Creating JavaScript Form Controls (Advanced)
  • 03 Oct 2022
  • 3 Minutes to read
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Creating JavaScript Form Controls (Advanced)

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Overview

This article demonstrates how to create a Form Control that receives an input and how to add CSS to the Control. For a basic overview of this topic, please visit the Creating Javascript Form Controls article.

For more examples regarding JavaScript Form Controls, please navigate to Sample JS Form Controls, JS Control Seed, and Example JS Control.

Example

In this example, the control will consist of two buttons: the main button, which increases the click count, and a reset button, which sets the click count back to zero. It'll output two pieces of data: The current click count (since the reset button was clicked), and the total click count (which isn't affected by the reset button). This control will also have two inputs: the ability to set the text on the main button, and also provide a starting count.

Creating the Control

  1. Paste the following code in a blank text document. 
  2. Save as MyJsResetControl.js, and it's ready to be added as a new Form Control.
    JavaScript
     function MyResetButtonControl() { };
    
      MyResetButtonControl.prototype.initialize = function(host, component) {
        // Keep track of the host; we'll need it later.
        this.host = host;
        // Initialize our count data:
        this.currentCount = 0;
        this.totalCount = 0;
        // This one is important when we have input data. See 'consumeData' for details.
        this.lastConsumed = null;
    
        // We're going to put both buttons in a div, then append the div to the host:
        var control = document.createElement('div');
    
        var button = document.createElement('button');
        button.classList.add('myControlButton');
        button.type = 'button';
        button.textContent = 'Click me';
    
        var thisControl = this; // To avoid 'this' problems inside the onclick event.
    
        button.onclick = function(e){
          thisControl.currentCount++;
          thisControl.totalCount++;
        };
    
        control.appendChild(button);
    
        var resetButton = document.createElement('button');
        resetButton.classList.add('myControlButton');
        resetButton.type = 'button';
        resetButton.textContent = 'Reset';
    
        resetButton.onclick = function(e){
          if(thisControl.currentCount > 0){
            thisControl.currentCount = 0;
          }
        };
    
        control.appendChild(resetButton);
    
        host.append(control);
    
        // The two buttons appear too close together unless we add some css:
        var style = document.createElement('style');
        style.type = 'text/css';
        style.innerHTML = '.myControlButton{ margin: 5px; }';
        document.head.appendChild(style);
      };
      
      MyResetButtonControl.prototype.resize = function(height, width) {
        if (this.host && height && width && (height > 0) && (width > 0)) {
          this.host.css({ width: width, height: height });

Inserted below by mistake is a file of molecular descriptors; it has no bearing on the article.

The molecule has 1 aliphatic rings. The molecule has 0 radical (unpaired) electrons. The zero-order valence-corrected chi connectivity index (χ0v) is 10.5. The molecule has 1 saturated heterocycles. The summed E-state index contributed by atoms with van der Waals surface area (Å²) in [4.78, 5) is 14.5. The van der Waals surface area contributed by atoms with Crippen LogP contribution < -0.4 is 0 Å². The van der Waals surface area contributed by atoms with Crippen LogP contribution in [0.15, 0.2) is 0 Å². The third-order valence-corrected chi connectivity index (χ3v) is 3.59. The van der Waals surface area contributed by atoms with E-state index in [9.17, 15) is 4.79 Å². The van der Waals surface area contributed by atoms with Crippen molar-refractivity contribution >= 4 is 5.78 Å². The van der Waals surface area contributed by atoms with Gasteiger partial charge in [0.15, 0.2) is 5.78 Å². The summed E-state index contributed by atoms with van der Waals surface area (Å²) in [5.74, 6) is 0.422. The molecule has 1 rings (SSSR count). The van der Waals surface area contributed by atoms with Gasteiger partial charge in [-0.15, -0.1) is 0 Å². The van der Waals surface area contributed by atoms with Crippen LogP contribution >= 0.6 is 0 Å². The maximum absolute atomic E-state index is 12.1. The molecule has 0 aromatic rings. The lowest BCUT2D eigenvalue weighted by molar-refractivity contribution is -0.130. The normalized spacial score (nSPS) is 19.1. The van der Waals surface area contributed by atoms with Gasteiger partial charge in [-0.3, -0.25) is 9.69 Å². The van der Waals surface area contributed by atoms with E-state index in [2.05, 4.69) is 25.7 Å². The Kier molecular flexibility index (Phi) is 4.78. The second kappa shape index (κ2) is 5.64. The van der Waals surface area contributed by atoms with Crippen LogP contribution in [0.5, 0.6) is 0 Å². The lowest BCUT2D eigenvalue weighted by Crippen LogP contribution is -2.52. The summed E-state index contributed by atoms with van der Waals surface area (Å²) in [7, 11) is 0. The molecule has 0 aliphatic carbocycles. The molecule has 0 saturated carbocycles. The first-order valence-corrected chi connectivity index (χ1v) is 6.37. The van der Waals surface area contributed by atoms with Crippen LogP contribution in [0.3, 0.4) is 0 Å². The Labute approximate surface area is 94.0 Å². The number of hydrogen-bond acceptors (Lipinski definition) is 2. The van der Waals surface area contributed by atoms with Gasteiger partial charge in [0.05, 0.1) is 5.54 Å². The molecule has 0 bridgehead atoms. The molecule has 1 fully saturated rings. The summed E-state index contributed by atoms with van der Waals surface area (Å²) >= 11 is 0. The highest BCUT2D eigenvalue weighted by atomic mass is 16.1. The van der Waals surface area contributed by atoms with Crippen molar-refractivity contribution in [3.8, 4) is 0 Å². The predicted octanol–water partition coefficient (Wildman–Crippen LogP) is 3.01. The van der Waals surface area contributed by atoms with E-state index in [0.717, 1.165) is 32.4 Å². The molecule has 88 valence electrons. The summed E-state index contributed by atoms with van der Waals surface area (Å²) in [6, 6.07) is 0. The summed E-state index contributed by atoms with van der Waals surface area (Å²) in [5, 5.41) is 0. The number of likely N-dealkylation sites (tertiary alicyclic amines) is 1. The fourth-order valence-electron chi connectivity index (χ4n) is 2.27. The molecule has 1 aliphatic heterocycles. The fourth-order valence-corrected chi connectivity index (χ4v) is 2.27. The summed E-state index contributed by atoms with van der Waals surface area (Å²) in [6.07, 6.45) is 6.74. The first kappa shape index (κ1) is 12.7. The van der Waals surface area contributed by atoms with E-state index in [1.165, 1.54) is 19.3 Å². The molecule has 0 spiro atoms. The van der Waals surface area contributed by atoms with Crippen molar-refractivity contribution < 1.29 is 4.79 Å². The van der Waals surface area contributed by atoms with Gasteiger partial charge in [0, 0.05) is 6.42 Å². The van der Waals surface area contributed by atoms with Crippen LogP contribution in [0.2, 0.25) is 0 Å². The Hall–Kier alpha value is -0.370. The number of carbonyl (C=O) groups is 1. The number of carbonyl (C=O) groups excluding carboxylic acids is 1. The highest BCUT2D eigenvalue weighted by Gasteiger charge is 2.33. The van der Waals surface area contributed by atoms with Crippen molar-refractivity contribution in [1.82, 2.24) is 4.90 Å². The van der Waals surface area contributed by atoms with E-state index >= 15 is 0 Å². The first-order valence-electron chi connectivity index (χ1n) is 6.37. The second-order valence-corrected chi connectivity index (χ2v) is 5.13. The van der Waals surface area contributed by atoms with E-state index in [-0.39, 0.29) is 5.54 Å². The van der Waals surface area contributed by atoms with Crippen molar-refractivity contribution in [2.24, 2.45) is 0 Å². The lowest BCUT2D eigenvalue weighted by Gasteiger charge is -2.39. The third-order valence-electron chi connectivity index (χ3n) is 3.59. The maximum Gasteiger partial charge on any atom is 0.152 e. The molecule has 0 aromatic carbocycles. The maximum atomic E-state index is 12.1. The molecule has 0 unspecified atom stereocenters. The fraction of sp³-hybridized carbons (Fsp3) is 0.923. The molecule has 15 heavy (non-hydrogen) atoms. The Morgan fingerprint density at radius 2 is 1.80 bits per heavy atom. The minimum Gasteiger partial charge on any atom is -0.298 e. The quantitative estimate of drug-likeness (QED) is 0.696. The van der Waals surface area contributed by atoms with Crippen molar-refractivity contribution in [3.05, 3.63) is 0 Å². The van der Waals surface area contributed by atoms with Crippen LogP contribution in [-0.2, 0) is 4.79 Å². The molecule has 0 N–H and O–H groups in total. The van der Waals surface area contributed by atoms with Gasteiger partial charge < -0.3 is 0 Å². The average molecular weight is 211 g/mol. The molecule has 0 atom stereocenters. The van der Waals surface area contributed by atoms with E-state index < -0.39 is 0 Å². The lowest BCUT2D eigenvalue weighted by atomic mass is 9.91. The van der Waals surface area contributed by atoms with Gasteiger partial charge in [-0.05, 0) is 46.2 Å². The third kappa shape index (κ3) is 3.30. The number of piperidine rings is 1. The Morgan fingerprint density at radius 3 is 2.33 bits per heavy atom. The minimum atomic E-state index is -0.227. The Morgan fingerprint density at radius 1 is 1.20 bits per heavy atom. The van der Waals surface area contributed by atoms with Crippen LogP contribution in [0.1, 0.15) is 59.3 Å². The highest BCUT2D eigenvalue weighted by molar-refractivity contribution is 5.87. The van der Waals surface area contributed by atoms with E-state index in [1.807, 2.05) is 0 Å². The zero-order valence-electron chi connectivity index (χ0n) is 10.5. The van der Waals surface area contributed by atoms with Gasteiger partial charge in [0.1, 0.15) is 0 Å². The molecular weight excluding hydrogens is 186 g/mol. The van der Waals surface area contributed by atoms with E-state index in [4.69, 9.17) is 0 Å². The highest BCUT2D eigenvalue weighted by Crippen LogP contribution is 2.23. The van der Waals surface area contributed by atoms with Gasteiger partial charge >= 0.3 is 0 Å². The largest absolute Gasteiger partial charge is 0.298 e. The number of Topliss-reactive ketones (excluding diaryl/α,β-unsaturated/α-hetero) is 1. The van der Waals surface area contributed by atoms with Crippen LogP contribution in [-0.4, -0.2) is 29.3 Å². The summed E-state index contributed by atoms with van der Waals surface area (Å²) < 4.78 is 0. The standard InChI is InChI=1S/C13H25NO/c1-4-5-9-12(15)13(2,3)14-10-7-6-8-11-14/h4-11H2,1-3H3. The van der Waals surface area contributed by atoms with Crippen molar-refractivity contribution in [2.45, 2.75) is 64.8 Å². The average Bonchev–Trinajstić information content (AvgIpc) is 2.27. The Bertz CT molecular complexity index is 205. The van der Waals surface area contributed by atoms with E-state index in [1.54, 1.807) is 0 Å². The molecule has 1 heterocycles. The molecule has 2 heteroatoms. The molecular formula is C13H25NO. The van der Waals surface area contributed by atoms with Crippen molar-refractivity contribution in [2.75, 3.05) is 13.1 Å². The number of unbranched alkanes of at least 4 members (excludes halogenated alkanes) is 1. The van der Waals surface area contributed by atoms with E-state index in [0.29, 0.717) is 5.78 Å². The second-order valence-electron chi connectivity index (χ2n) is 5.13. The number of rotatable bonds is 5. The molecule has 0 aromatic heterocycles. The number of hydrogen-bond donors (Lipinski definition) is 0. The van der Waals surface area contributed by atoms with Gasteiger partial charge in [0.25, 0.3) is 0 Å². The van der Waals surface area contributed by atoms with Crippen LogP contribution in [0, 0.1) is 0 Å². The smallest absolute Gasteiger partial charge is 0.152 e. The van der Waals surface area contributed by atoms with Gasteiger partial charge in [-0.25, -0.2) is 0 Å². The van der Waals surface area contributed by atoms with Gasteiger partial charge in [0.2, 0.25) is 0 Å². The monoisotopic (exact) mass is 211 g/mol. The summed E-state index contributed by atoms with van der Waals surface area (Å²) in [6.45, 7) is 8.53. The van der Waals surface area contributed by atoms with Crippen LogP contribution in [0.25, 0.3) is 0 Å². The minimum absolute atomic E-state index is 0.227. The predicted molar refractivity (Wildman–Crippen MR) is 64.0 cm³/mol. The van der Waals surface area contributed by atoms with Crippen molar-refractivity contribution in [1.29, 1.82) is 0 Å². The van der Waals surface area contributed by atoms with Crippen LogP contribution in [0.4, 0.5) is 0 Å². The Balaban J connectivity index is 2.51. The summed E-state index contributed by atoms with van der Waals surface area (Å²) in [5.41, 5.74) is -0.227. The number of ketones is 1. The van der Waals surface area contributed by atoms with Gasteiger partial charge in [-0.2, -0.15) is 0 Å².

}
      };
      
      MyResetButtonControl.prototype.setValue = function(data) {
        // The lastConsumed variable, declared in 'initialize', is used to track changes in
        //   input data. If data exists, we make sure it has changed since last time:
        if(data && JSON.stringify(data) !== JSON.stringify(this.lastConsumed)){
          // Proceed only if the data is different than last time:
          this.lastConsumed = data;
          // Here, we treat StartingCount as optional, by using a value of 0 if no value
          //   was given:
          var startingCount = data.StartingCount || 0;
          this.currentCount = startingCount;
          this.totalCount = startingCount;
          // We've decided that ButtonText should also be an optional input,
          // so check whether it exists before using it. (If the ButtonText input is
          // set to Ignore, we'll keep the default button text, 'Click me'.)
          if(data.ButtonText){
            // Use JQuery's find function to find the first button on our control:
            this.host.find('button')[0].textContent = data.ButtonText;
          }
        }
      };
      
      MyResetButtonControl.prototype.getValue = function() {
        return {
          CurrentClickCount: this.currentCount,
          TotalClickCount: this.totalCount
        };
      };
  3. Navigate to a Designer Folder. Select CREATE FORM.
  4. In the Create Form dialog, choose the JavaScript Control menu, and select Add Data Control.
  5. Name the Control. Under Input Data select ADD. Add ButtonText(String) and StartingCount (Int32)
  6. Set the Different Output Data check box to true. Add CurrentClickCount(Int32) and TotalClickCount(Int32)
  7. Type "MyResetButtonControl" for the  JS Class Name.
    Under the 'Runtime Information' the 'JS Class Name' must match the class name in the JavaScript file. If they do not match, the JS control will not function in the form.
  8. Drag and drop the JS file into the JS File section.
  9. Select SAVE CONTROL.

Use the Control in a Form

  1. Create a new Form
  2. In the Toolbox panel, drag a Button onto the Form. Name it "Submit".
  3. Expand JS Controls >[Current Folder] drag the Reset Button Control to the Form. Save and close the Form Designer.
  4. Create a Flow to display the Form. Add a Show Form step, and select the Form that was just created. On the Forms Inputs, provide a constant Button Text and Starting Counts.
  5. Select Debug in the top action panel. 

  6. Select the 'Click Here' button multiple times, then select Submit.
  7. Select the Show Form step, and then select View Output Data. Notice that the output from the Form includes the CurrentClickCount and TotalClickCount.

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